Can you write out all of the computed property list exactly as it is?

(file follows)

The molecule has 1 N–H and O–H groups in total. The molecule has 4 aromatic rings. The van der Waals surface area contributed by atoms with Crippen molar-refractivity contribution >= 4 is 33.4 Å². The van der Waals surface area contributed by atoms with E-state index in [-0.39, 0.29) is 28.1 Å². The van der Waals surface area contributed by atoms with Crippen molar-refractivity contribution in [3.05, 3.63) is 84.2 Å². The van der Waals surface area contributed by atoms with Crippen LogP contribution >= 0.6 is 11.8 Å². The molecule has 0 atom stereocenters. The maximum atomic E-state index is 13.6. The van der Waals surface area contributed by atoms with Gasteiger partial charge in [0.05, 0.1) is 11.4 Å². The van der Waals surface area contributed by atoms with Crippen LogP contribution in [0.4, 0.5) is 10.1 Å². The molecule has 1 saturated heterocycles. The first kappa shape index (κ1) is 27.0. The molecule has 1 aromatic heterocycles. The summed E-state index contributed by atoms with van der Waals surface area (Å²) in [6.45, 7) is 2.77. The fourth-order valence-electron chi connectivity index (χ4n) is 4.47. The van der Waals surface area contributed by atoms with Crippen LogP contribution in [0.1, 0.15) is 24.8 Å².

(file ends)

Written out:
The molecule has 1 N–H and O–H groups in total. The molecule has 4 aromatic rings. The van der Waals surface area contributed by atoms with Crippen molar-refractivity contribution >= 4 is 33.4 Å². The van der Waals surface area contributed by atoms with E-state index in [-0.39, 0.29) is 28.1 Å². The van der Waals surface area contributed by atoms with Crippen molar-refractivity contribution in [3.05, 3.63) is 84.2 Å². The van der Waals surface area contributed by atoms with Crippen LogP contribution >= 0.6 is 11.8 Å². The molecule has 0 atom stereocenters. The maximum atomic E-state index is 13.6. The van der Waals surface area contributed by atoms with Gasteiger partial charge in [0.05, 0.1) is 11.4 Å². The van der Waals surface area contributed by atoms with Crippen LogP contribution in [0.4, 0.5) is 10.1 Å². The molecule has 1 saturated heterocycles. The first kappa shape index (κ1) is 27.0. The molecule has 1 aromatic heterocycles. The summed E-state index contributed by atoms with van der Waals surface area (Å²) in [6.45, 7) is 2.77. The fourth-order valence-electron chi connectivity index (χ4n) is 4.47. The van der Waals surface area contributed by atoms with Crippen LogP contribution in [0.1, 0.15) is 24.8 Å².